Wednesday, November 28, 2007

Off to the Bodhichitta Buddhist Centre last night with my dear friend Brian - but not before tasting the wares at Mediterranean and Middle Eastern Foods, a little deli on Pandora across from Alex Goolden Hall. Me: lamb samusa (correct spelling) and four dolmades. Brian had chicken samusa and ditto on the dolmades. His review: “This is great! I have to tell Judy about this place.” Mine: absolutely delicious. We continue to talk about the food after we pay our bill and toddle off to the First Metropolitan Church around the corner.

It’s been over a month since I attended the Buddhist Centre’s Foundation Program under the able spiritual guidance of Kelsang Zopa. Warmly welcomed back, with queries about how the CD is coming (the reason for my absence) I’m momentarily surprised as a new Dharma text entitled “Eight Steps to Happiness” is thrust into my hands. It’s a slimmer tome than the previous book “Joyful Path of Good Fortune” we studied this past year. I peer down at the brightly coloured cover, interested, and as usual just a little apprehensive about what I’ll find inside.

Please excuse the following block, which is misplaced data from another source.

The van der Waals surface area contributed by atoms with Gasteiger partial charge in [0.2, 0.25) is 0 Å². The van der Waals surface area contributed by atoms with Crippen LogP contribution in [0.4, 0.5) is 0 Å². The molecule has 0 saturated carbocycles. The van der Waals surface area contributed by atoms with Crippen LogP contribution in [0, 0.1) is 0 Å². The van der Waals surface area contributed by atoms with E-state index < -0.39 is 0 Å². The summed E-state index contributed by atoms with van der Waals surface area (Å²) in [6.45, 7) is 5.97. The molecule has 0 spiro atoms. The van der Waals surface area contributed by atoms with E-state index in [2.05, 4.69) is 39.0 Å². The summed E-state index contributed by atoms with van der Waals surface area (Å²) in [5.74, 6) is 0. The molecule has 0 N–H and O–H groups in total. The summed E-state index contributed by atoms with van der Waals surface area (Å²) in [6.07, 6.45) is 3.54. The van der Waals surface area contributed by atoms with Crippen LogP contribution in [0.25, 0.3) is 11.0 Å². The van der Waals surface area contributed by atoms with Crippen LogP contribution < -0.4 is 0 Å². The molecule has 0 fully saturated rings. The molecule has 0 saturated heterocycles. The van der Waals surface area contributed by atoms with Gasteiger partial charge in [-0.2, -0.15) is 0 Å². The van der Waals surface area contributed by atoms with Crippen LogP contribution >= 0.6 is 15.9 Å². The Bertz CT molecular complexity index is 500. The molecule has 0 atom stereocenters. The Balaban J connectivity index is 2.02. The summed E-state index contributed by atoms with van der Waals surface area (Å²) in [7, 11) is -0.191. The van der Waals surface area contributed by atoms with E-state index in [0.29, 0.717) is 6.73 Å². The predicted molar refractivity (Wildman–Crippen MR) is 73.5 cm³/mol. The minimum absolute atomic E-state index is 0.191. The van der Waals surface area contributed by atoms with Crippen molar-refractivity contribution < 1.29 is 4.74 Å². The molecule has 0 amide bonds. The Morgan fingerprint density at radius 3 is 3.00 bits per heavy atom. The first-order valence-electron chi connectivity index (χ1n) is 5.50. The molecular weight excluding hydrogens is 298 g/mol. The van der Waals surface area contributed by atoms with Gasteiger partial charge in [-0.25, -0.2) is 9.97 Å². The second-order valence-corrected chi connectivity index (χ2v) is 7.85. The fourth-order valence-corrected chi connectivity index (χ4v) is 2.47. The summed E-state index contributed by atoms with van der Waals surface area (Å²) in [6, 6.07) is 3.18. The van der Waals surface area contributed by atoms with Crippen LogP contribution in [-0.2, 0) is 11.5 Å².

Dharma texts range from the excruciatingly complex to the spare and arcane. I quickly discover that this book is not only accessible and less complex than most Buddhist texts, but actually pretty sensible. Its main thrust: that most of the suffering we experience in life is a result of what's going on inside, not outside, us. Hate your job? Angry that you’re not getting sufficient recognition? Frustrated because you can’t get your partner to be who you think he or she should be? The source for all this suffering, Buddha argues, is not our job, partner or the world, but ourselves. If we begin to understand that suffering is largely a product of our own projections, created from within, then we're one step closer to cultivating genuine happiness. The place to start is with ourselves, not others.

“(W)e can either try to change the whole world to make it conform to our wishes,” says Kelsang Gyatso, “or we can change our mind.” Buddhists prefer to change their minds.

Sound simple? Well, I suppose it is. Some truths are just that: elementary, usually soft spoken, and almost always incremental in their effects. By the end of the evening I have vowed to pick up where I left off the month before and return to our weekly Buddhist meditations.

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